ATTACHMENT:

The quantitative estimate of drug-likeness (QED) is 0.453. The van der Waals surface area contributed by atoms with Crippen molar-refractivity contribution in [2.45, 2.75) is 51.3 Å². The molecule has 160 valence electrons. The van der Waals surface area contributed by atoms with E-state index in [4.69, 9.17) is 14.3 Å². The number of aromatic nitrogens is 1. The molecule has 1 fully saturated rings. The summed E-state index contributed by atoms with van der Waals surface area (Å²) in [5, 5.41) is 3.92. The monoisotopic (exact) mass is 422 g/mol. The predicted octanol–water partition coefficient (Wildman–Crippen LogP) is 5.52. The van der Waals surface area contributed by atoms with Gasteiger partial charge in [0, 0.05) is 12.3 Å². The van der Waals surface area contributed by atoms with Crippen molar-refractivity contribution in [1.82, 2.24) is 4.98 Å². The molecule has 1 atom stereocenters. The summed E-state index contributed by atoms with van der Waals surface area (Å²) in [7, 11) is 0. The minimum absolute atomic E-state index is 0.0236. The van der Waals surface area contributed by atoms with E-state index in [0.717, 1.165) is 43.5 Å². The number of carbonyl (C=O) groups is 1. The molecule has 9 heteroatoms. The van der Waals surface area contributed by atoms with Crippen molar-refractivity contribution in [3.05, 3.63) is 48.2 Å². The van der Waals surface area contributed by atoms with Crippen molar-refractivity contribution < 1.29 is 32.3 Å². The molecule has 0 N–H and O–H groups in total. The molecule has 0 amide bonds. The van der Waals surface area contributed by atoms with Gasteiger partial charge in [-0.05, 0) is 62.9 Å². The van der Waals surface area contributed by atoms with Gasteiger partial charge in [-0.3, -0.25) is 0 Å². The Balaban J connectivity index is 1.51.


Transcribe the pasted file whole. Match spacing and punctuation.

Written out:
The quantitative estimate of drug-likeness (QED) is 0.453. The van der Waals surface area contributed by atoms with Crippen molar-refractivity contribution in [2.45, 2.75) is 51.3 Å². The molecule has 160 valence electrons. The van der Waals surface area contributed by atoms with E-state index in [4.69, 9.17) is 14.3 Å². The number of aromatic nitrogens is 1. The molecule has 1 fully saturated rings. The summed E-state index contributed by atoms with van der Waals surface area (Å²) in [5, 5.41) is 3.92. The monoisotopic (exact) mass is 422 g/mol. The predicted octanol–water partition coefficient (Wildman–Crippen LogP) is 5.52. The van der Waals surface area contributed by atoms with Gasteiger partial charge in [0, 0.05) is 12.3 Å². The van der Waals surface area contributed by atoms with Crippen molar-refractivity contribution in [1.82, 2.24) is 4.98 Å². The molecule has 1 atom stereocenters. The summed E-state index contributed by atoms with van der Waals surface area (Å²) in [7, 11) is 0. The minimum absolute atomic E-state index is 0.0236. The van der Waals surface area contributed by atoms with E-state index in [0.717, 1.165) is 43.5 Å². The number of carbonyl (C=O) groups is 1. The molecule has 9 heteroatoms. The van der Waals surface area contributed by atoms with Crippen molar-refractivity contribution in [3.05, 3.63) is 48.2 Å². The van der Waals surface area contributed by atoms with Crippen molar-refractivity contribution < 1.29 is 32.3 Å². The molecule has 0 N–H and O–H groups in total. The molecule has 0 amide bonds. The van der Waals surface area contributed by atoms with Gasteiger partial charge in [-0.05, 0) is 62.9 Å². The van der Waals surface area contributed by atoms with Gasteiger partial charge in [-0.3, -0.25) is 0 Å². The Balaban J connectivity index is 1.51.